Evidence for information that is represented by temporal spike patterns does not imply that the nervous system can make use of such temporally precise codes. It is commonly criticized that spike timing information encoded in variables such as poststimulus latency, which are defined with respect to external events such as stimulus onset, cannot be utilized by a downstream neuron because a biological system is not able to measure such variables. Therefore, identification of intrinsic temporal reference frames that enable direct decoding of spike trains without reference to external frameworks is crucial to link temporally precise spike codes to behavior. Studies over the last few years began to investigate this problem, and the results reviewed here provide a series of useful insights.

One insight from recent work is that the population activity of the network itself can generate a sufficient reference frame for reconstructing informative spike patterns. As we reviewed in this paper, considerable sensory information can be recovered even under challenging conditions, including natural stimuli whose presentation timing cannot be predicted from stimulus regularities [28], or long stretches of natural stimuli [32]. In visual cortex, Shriki and colleagues [67] studied the encoding of visual orientation and also reported a subpopulation of stereotyped neurons with reliable nonstimulus-selective response latency. Similar to our results in the auditory system, these visual neurons with invariant robust latencies could be used to compute informative spike times from other neurons with longer and stimulus-selective latencies [67]. In some cases, internally referenced codes may outperform externally referenced ones [9, 31, 32]. This may, for example, happen when variations in spike timing are coordinated across neurons due to a common covarying factor. In this case, spike timing relative to the stimulus is more adversely affected than the relative timing between neurons [68].

Another insight is that distinct populations within a single area separately encode the stimulus timing and the stimulus identity [28, 67]. While some neurons show time-dependent stimulus-selective responses, other neurons exhibit short-latency and unselective responses that reflect stimulus occurrence [28]. It is possible that the neurons showing unselective responses may have been systematically ignored in previous work. These neurons could act as “saliency detector” neurons and may have the function to ensure that the early poststimulus part of neural responses (which is the most informative one in many cases [4, 20, 69, 70]) is not missed out. Future work needs to elucidate whether and how these neurons interact with slow network rhythms to collectively form reliable and precise intrinsic temporal reference frames for neural coding.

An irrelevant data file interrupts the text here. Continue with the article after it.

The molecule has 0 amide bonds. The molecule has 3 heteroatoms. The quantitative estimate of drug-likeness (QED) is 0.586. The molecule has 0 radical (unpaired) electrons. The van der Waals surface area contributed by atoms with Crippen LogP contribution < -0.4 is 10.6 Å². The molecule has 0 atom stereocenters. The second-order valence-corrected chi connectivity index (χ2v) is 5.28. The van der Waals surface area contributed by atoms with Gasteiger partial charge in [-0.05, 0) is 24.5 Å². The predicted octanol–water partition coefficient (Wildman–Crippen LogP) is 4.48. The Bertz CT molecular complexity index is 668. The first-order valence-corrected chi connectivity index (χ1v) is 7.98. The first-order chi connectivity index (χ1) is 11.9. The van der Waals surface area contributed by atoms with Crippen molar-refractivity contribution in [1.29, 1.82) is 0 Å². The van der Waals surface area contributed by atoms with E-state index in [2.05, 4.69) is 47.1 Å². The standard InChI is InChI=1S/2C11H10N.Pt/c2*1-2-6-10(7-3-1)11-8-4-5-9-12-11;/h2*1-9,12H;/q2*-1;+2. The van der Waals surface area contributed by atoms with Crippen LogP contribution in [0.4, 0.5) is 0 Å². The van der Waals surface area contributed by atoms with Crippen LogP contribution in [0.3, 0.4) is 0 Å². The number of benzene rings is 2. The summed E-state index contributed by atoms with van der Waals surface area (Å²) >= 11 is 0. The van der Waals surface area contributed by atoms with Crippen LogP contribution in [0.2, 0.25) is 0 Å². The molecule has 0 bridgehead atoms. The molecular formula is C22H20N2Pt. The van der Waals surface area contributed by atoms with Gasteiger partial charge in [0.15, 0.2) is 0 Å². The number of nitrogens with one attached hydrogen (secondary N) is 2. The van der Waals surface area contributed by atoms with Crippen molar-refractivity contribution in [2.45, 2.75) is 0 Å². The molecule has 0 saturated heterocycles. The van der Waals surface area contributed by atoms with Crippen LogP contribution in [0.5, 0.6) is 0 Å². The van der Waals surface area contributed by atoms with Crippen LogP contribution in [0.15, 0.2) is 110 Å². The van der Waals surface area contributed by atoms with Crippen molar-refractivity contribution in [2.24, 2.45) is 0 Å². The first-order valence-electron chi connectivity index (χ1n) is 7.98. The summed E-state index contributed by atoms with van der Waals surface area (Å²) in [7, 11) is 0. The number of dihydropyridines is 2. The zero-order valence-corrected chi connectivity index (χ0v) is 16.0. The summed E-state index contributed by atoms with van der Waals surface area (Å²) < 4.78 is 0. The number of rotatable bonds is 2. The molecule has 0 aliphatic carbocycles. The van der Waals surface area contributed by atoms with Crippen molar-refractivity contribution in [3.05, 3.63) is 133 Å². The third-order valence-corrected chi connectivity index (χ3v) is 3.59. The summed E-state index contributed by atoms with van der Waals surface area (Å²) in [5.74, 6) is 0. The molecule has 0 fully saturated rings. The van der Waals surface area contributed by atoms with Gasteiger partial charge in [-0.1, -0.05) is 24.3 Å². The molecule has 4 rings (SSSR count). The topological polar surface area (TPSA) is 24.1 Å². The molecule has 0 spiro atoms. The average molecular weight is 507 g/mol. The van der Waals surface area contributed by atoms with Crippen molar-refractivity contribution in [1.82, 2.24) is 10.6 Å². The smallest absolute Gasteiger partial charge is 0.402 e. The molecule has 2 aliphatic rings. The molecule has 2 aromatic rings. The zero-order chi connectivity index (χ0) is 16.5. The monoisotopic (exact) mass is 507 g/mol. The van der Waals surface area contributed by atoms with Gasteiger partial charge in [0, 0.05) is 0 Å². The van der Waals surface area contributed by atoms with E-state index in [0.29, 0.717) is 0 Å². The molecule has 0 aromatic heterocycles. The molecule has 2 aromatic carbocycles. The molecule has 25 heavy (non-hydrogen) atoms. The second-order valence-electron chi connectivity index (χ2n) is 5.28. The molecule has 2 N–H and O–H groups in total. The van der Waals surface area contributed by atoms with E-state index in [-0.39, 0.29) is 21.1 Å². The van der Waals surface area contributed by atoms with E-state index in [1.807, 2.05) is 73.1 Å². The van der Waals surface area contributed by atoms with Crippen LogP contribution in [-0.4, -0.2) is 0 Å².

The work reviewed here does not tell about how the computations needed for decoding spike timing information may be implemented in real neural networks at the biophysical level. However, some insights about these mechanisms may be gained using computational models [71]. Sensitivity to temporal spike patterns at different scales, for example, can arise from synaptic mechanisms like short-term depression or facilitation [72, 73]. Recent work has suggested that downstream learning and decoding of temporal patterns of spikes may rely upon spike timing-dependent plasticity (STDP). If downstream neural networks are with STPD, then they can easily localize a repeating spatiotemporal spike pattern embedded in equally dense background spike trains [74]. Such plasticity of decoding mechanisms may be facilitated by the fact that internally referenced patterns of neural activity show a degree of robustness in their coarse structure across stimulation conditions and during spontaneous activity [75]. Model neurons equipped with STDP robustly detect a pattern of spikes encoded by the phase of a subset of afferents, even so when these patterns are presented at unpredictable intervals [76] and even when only a fraction of afferents are organized according to the phase [76].

Together, the observations reviewed in this paper support the view that transmitting, learning, and decoding spike timing information based on internal temporal frames are computational capabilities of the microcircuitry of cortical sensory structures [71, 77]. Thus, precise spike timing of individual neurons and neural populations may play an important role in the neural cortical encoding of sensory signals.

Conflict of Interests

The authors declare that there is no conflict of interests regarding the publication of this paper.

Acknowledgments

The authors acknowledge the financial support of the VISUALISE and SICODE projects of the Future and Emerging Technologies (FET) Programme within the Seventh Framework Programme for Research of the European Commission (FP7-ICT-2011.9.11) under Grant Agreement nos. FP7-600954 and FP7-284553 and the European Community’s Seventh Framework Programme FP7/2007-2013 under Grant Agreement no. PITN-GA-2011-290011. This work was further supported by the Max Planck Society and was part of the research program of the Bernstein Center for Computational Neuroscience, Tübingen, funded by the German Federal Ministry of Education and Research (BMBF; FKZ: 01GQ1002). The funders had no role in study design, data collection and analysis, decision to publish, or preparation of the paper.